I've been blogging for a long time now -- going on nine years now, even if I'm not doing it professionally anymore -- and if there's one thing that bugs me is the contention that blogs can't live up to, or even exceed, the editorial standards of newspapers and magazines. In fact, I've written for magazines, newspapers, and blogs, and I can say that I've seen far more ethical lapses at magazines than I've ever seen at any of the blogs I've written for. Which is why I think that Arrington did the right thing by going public about a TechCrunch intern's acceptance of -- and apparently demand for -- compensation from companies seeking coverage on the site. It was important to draw a very clear line in the sand there and make it clear that this sort of thing is unacceptable and not business-as-usual.
And to me that's the crucial thing here, that this sort of quid pro quo is not common in the tech blogosphere. There's a lot of cynicism out there about blogs, but I think that a lot of us forget that the core quality that defines any publication is credibility. It takes time to accrue it, and the way you keep it is by being honest with your readers and transparent about your relationships. And part of being credible means going beyond transparency and recognizing that there are things you simply don't do. My basic rule when I was running Engadget was: Don't do anything you wouldn't feel comfortable disclosing any blog post, but also don't pretend that simply disclosing something absolves you of all responsibility not to have an inappropriate relationship with the companies you're writing about.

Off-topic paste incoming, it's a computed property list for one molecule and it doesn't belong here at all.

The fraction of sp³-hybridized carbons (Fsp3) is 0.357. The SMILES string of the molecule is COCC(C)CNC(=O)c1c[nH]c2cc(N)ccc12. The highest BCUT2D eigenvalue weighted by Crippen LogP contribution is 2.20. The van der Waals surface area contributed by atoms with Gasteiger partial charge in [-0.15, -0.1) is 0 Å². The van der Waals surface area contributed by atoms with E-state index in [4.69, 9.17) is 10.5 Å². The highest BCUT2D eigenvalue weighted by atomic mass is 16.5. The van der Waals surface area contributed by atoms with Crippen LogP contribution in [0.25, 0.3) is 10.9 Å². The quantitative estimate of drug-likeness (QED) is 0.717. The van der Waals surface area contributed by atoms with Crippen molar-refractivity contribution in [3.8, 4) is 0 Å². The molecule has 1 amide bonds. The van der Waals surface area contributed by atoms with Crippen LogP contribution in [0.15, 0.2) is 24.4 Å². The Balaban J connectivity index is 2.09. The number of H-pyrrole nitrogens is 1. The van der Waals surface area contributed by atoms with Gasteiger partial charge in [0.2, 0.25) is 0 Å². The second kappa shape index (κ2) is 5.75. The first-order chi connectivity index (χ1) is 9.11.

What frustrates me is that stories like today's are only going to fuel the cynicism that's out there, and widen this belief that everyone is on the take or has compromised their integrity. I can tell you that almost every single technology blogger I know (and there are always some exceptions) takes what they do very seriously and has a clear understanding of what their ethical boundaries are. And I can also tell you that people who level accusations like "Oh, I bet Apple paid them to write this" has absolutely zero understanding of how media companies work or even of how technology companies do their advertising, marketing, and PR.
I think it's always a good idea to read things with a critical eye, but constantly asserting that every time someone on a tech blog writes something you disagree with does so because they're on the take does nothing to improve the quality of journalism out there and actually does harm because it makes things like today's incident seem less important and more common than it really is.
UPDATE: I put this up and then five minutes later see that Jason has some thoughts posted as well.